My tester was equipped with the Driver Awareness package, which included a lane departure warning system, forward collision warning, rear cross-traffic detection, and seat-mounted side airbags in the rear. My car also offered a lane keeping feature that automatically steered the ATS coupe back between the lines when I drifted over on one side or the other without activating my turn signal, as well as GM’s excellent Safety Alert Seat that vibrated the driver’s bucket to let me know what direction a potential threat was approaching from. Full adaptive cruise control, blind spot monitoring, and automatic braking at low and high speeds to mitigate or avoid collisions are also available with the car.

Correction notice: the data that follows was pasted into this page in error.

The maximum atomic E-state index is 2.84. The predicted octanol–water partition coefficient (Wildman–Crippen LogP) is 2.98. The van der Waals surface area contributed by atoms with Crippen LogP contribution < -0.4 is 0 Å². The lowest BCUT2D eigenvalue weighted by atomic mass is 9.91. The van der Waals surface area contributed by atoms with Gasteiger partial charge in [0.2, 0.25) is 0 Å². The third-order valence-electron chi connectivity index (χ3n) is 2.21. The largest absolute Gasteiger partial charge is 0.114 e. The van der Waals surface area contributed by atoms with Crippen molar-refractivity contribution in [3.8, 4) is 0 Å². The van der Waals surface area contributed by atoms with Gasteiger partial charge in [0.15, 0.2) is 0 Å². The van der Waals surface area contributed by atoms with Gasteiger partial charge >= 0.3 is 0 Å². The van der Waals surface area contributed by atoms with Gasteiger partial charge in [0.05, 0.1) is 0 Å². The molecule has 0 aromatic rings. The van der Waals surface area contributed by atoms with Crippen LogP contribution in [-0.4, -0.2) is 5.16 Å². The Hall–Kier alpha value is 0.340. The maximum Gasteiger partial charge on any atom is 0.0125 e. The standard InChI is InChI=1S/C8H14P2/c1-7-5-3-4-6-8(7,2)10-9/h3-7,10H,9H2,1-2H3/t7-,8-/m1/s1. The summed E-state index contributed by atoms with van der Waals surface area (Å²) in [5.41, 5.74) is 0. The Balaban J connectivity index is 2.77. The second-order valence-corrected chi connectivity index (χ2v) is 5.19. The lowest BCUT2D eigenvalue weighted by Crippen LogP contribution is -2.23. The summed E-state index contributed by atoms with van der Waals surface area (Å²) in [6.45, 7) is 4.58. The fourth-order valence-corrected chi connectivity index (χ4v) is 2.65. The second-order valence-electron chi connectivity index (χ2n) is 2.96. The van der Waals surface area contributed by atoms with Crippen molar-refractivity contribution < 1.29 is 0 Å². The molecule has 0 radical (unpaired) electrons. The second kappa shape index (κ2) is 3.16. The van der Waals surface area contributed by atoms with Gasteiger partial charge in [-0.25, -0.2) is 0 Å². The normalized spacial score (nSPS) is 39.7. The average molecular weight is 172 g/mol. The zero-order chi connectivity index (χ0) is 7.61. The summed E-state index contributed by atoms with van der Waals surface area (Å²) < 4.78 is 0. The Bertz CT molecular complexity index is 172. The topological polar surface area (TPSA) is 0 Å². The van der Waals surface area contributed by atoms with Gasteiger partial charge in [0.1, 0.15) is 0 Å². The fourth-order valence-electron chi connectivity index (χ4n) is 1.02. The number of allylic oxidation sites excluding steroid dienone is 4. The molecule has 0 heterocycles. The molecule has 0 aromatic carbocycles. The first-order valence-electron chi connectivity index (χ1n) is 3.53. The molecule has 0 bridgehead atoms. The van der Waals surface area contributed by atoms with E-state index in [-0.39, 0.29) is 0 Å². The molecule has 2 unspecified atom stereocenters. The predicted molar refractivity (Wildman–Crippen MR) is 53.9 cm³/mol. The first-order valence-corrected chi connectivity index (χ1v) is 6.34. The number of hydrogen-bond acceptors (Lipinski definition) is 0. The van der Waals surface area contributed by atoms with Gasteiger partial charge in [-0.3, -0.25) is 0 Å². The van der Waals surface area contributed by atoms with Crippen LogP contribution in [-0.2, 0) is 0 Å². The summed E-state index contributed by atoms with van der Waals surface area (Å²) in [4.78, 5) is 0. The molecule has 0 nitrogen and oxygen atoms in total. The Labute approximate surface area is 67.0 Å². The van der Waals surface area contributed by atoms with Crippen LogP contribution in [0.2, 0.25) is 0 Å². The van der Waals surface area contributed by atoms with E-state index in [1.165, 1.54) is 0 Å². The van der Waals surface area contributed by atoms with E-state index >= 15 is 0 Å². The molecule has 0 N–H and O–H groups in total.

The ATS coupe has been awarded five out of five possible stars for overall crash safety from the NHTSA, but it has yet to be tested by the IIHS.

 Photo by Benjamin Hunting

Photo by Benjamin Hunting

Engines and Fuel Economy

  • The 2015 Cadillac ATS Coupe loses the ATS sedan’s base 2.5-liter, four-cylinder engine.

The 2015 Cadillac ATS coupe matches its sedan counterpart’s drivetrain options in all ways but one: you can’t equip the car with a 2.5-liter, four-cylinder unit as you can with the four-door. This is a welcome deletion, for it means that the ATS’ 2.0-liter, turbocharged four-cylinder is now the standard engine by default. Rated at 272 horsepower and 295 lb-ft of torque, the turbo can be matched with either a six-speed manual or a six-speed automatic transmission (save for all-wheel drive models, which are auto-only).